Continue Reading Coming Soon? Expanded Employment Protections for Victims of Sexual Harassment
Sauce for the goose is sauce for the gander? Not necessarily. The Ninth Circuit and California Court of Appeals recently decided two cases that substantially limit the scope and application of freedom of religion rights rooted in the U.S. Constitution. Together, these cases narrow the definition of the term “minister,” and expand the spectrum of employment law claims which may be brought against a religious employer. This new interpretation of freedom of religion rights may be difficult to reconcile with existing law from the U.S. Supreme Court which bars a minister from bringing employment discrimination claims against a religious employer.
Continue Reading Ninth Circuit and California Court of Appeals Rule on Freedom of Religion Rights
As reported in our new laws for 2017 post, employers must give written notice to new employees (and to current employees upon request) explaining the rights of victims of domestic violence, sexual assault and stalking. All California employers with at least 25 employees must be in compliance, effective July 1, 2017.
Continue Reading Now in Effect: California Employers Must Provide New Hires with Written Notice of Victim Rights
The Equal Employment Opportunity Commission (“EEOC”) recently announced new nationwide changes to the procedures relating to its investigation of administrative charges filed against employers. When an individual files a charge against an employer, the EEOC may ask the employer to submit a position statement responding to the allegations, typically within 30 days. Under the old system, the procedure for handling these position statements varied based on the local practices of each EEOC District Office. The new system establishes a uniform nationwide procedure for all requests for position statements made on or after January 1, 2016. …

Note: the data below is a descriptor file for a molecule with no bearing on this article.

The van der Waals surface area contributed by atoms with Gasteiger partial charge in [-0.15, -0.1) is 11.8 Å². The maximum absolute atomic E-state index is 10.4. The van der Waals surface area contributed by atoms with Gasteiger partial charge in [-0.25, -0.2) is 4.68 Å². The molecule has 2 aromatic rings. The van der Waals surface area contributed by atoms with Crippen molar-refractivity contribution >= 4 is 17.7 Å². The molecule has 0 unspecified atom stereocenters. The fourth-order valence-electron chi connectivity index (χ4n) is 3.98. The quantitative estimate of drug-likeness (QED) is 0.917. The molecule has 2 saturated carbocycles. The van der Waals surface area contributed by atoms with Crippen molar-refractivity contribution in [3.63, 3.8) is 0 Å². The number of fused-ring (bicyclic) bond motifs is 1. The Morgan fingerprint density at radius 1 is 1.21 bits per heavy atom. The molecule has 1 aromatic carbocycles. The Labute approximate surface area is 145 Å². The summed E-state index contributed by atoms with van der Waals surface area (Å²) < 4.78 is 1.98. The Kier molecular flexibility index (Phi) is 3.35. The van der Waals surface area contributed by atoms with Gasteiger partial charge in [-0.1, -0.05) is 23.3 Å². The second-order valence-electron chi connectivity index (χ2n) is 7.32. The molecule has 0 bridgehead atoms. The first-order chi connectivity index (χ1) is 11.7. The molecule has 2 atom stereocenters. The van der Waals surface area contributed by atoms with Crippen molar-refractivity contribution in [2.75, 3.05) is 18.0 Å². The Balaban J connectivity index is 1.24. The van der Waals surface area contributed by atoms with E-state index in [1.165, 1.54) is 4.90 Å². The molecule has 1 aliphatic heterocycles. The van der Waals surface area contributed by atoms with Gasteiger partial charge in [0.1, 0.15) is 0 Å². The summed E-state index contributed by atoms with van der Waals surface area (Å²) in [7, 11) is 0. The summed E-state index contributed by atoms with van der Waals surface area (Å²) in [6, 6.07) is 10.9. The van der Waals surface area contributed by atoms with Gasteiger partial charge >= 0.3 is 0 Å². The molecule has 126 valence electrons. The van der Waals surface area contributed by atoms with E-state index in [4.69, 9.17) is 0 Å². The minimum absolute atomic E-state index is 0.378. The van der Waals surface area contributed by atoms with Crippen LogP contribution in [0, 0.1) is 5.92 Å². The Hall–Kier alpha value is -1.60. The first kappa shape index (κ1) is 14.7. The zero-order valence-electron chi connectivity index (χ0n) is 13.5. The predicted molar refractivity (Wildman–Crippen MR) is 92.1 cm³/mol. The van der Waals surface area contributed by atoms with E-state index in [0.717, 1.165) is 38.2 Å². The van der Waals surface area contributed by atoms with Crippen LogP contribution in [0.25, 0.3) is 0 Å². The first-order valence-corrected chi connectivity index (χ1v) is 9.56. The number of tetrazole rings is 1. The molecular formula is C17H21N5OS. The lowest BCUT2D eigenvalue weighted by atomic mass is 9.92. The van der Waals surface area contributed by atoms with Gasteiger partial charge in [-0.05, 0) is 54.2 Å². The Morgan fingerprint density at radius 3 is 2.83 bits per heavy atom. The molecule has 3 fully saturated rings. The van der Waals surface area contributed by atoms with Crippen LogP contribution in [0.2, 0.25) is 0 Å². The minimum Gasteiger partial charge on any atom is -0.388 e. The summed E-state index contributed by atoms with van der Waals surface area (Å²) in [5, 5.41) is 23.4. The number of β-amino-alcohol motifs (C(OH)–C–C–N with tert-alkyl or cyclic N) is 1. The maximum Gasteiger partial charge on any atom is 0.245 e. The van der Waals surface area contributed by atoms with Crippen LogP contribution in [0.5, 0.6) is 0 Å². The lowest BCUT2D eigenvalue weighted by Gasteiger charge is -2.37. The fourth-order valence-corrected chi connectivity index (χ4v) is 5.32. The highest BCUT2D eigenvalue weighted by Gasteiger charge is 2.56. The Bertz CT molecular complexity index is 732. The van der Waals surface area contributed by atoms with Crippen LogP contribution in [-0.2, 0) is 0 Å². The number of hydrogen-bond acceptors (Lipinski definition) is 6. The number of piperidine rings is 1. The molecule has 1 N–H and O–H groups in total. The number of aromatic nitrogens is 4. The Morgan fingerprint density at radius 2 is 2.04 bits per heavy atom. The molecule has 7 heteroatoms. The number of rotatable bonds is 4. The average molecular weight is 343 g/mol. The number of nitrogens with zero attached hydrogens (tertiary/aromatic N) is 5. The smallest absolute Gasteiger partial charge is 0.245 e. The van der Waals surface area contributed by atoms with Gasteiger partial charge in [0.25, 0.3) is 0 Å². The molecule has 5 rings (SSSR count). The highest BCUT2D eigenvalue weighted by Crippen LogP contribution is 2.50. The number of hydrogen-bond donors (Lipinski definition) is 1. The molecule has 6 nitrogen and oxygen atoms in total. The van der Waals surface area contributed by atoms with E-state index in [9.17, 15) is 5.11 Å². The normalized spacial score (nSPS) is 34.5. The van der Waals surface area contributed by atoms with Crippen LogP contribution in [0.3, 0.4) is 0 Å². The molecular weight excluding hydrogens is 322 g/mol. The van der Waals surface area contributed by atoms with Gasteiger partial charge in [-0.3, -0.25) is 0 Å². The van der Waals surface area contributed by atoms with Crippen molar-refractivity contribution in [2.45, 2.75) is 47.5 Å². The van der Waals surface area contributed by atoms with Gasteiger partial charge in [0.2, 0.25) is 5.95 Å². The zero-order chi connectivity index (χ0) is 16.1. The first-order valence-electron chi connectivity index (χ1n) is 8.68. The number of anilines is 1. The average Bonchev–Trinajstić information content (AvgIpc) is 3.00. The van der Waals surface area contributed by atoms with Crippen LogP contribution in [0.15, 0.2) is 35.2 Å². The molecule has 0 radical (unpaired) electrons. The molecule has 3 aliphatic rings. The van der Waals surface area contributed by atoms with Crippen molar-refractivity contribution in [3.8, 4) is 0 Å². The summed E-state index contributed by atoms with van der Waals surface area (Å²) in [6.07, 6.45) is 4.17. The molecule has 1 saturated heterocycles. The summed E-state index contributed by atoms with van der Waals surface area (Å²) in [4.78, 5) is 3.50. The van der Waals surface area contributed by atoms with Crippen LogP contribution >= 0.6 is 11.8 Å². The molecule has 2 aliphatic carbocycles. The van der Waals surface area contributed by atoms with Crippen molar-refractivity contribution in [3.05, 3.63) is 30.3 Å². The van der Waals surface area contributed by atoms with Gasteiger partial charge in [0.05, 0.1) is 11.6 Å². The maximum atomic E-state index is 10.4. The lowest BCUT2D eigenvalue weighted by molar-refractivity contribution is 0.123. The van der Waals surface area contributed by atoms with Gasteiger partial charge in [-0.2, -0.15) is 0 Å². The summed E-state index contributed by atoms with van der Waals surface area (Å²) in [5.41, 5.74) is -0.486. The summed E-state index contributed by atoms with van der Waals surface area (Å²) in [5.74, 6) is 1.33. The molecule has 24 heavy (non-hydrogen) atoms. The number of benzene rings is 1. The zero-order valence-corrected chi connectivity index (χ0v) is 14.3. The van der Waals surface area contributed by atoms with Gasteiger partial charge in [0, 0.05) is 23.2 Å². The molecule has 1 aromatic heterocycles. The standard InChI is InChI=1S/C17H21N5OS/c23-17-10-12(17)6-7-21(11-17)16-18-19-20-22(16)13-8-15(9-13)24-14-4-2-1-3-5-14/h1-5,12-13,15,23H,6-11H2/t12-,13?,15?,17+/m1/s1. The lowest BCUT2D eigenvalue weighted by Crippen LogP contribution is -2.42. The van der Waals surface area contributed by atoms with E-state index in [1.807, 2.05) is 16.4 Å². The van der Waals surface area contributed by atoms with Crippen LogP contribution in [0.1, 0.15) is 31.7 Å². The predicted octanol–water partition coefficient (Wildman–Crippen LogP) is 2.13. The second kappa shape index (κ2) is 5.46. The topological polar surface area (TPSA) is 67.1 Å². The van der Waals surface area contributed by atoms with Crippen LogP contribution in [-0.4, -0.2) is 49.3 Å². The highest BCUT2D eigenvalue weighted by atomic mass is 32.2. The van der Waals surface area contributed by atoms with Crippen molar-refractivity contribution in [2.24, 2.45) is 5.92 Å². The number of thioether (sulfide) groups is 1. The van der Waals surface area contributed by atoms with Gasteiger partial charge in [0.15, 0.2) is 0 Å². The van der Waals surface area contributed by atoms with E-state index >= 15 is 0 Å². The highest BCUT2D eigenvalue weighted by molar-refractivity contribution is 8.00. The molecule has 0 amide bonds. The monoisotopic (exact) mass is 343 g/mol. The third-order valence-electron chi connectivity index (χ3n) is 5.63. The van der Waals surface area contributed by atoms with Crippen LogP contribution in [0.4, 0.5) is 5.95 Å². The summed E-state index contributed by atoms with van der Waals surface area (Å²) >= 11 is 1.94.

Continue Reading You May Want To Reconsider Your Position – EEOC Announces New Procedure to Handle Administrative Charges Against Employers
This year the California Legislature added over a dozen new employment laws, many of which take effect on January 1, 2016. Some of these laws impose new prohibitions on employers, while others provide positive benefits such as safe harbors, cure provisions, and employer incentives for reclassification of certain independent contractors. This update highlights key provisions in some of the new laws taking effect January 1, 2016. Links to the statutes are provided.
Continue Reading New Year, New Rules For Employers Doing Business in California
The Second Circuit recently released a summary order in Three D, LLC v. NLRB affirming the National Labor Relations Board’s (the Board) ruling that a Facebook “like” can be construed as concerted activity under Section 7 of the National Labor Relations Act (the Act).
Continue Reading Second Circuit Holds That Facebook “Like” May Be Concerted Activity Under Section 7 of the NLRA